Understanding EIGRP – Part 3 (EIGRP Timers)

ccie r/s ccna r/s ccnp r/s Jan 09, 2017

Once of EIGRP’s claims to fame is its fast convergence in the event of a link failure. However, one thing that might slow down this convergence is timer configuration. That's the focus of this blog post, which is the third in a series of posts on Understanding EIGRP. If you missed the first couple of posts, you can get them here:

Let's beging our discussion of EIGRP timers by considering a situation where two EIGRP neighbors are directly connected to one another. If the physical link between them fails, each router’s connected interface goes down, and EIGRP can fail over to a backup path (that is, a feasible successor route). Such a situation is shown in the following figure:

 

Routers R1 and R2, shown in the above figure, are directly attached to one another. Therefore, if the cable between them physically breaks, each of the router interfaces connecting to that link go down, and EIGRP realizes that it...

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What is Cisco IWAN (Intelligent WAN)?

ccie r/s ccnp r/s Jan 05, 2017

One of the buzzwords you hear a lot in our industry these days is Cisco IWAN. But, what exactly is Cisco IWAN, and what can it do for us? That's what you'll learn in this video.

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Understanding EIGRP – Part 2

ccie r/s ccna r/s ccnp r/s Dec 02, 2016

In the first blog post in our Understanding EIGRP series, we were introduced to EIGRP’s features, in addition to a basic configuration example, and a collection of verification commands. Now, in this post, we’ll delve into the behind the scenes action of how EIGRP establishes a neighborship, learns a route to a network, determines what it considers to be the best route to that network, and attempts to inject that route into a router’s IP routing table.

EIGRP’s operations can be conceptually simplified into three basic steps:

Step 1. Neighbor Discovery: Through the exchange of Hello messages, EIGRP-speaking routers discover one another, compare parameters (for example, autonomous system numbers, K-values, and network addresses), and determine if they should form a neighborship.

Step 2. Topology Exchange: If neighboring EIGRP routers decide to form a neighborship, they exchange their full topology tables with each other. However, after the...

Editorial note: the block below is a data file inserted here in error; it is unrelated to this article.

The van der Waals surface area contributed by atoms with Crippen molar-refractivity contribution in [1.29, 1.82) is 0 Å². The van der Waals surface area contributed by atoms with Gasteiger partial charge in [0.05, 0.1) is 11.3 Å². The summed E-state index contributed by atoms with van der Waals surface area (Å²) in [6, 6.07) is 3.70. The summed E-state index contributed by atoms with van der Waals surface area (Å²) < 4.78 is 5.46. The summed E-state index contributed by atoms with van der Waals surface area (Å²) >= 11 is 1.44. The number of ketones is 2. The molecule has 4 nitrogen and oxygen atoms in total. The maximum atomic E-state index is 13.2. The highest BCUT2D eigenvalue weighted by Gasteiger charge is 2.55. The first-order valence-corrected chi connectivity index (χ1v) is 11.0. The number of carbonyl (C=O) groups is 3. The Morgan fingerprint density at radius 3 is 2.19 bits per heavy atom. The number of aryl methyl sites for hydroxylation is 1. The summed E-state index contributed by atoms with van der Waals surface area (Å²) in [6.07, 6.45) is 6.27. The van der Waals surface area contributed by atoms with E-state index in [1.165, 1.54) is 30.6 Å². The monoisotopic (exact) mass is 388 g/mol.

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Understanding EIGRP – Part 1

ccie r/s ccna r/s ccnp r/s Nov 18, 2016

I used to work as a Network Design Specialist at Walt Disney World, in Florida. Their massive network contained over 500 Cisco routers (and thousands of Cisco Catalyst switches). What was the routing protocol keeping all of these routers in agreement about available routes? It was Enhanced Interior Gateway Routing Protocol (EIGRP). That’s the focus of this blog post, which is the first of a series of posts focusing on EIGRP.

If you already have your CCNA R/S certification (or higher), you’re probably well acquainted with EIGRP. However, unless you have an eidetic memory (like Sheldon Cooper on The Big Bang Theory TV show), you probably don’t remember every single EIGRP command and concept. Therefore, this series of blog posts is going to review and reinforce those fundamental EIGRP concepts, and even introduce a few other fun facts.

EIGRP Fundamentals

There’s a long-running debate about the fundamental nature of EIGRP. At its essence, is EIGRP a link...

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Your Framework for Cisco Exam Preparation

You want to get your first (or next) Cisco certification, but do you have a specific preparation strategy, or are you just winging it? If you do have a structured framework you’re confidently executing against, congratulations! If not, allow me to share my seven-step framework for Cisco exam preparation.

Step #1: Identify Your Training Source

When it comes to learning what you need to learn, the good news is, you’ve got options. Let’s compare a few:

Cisco Learning Partner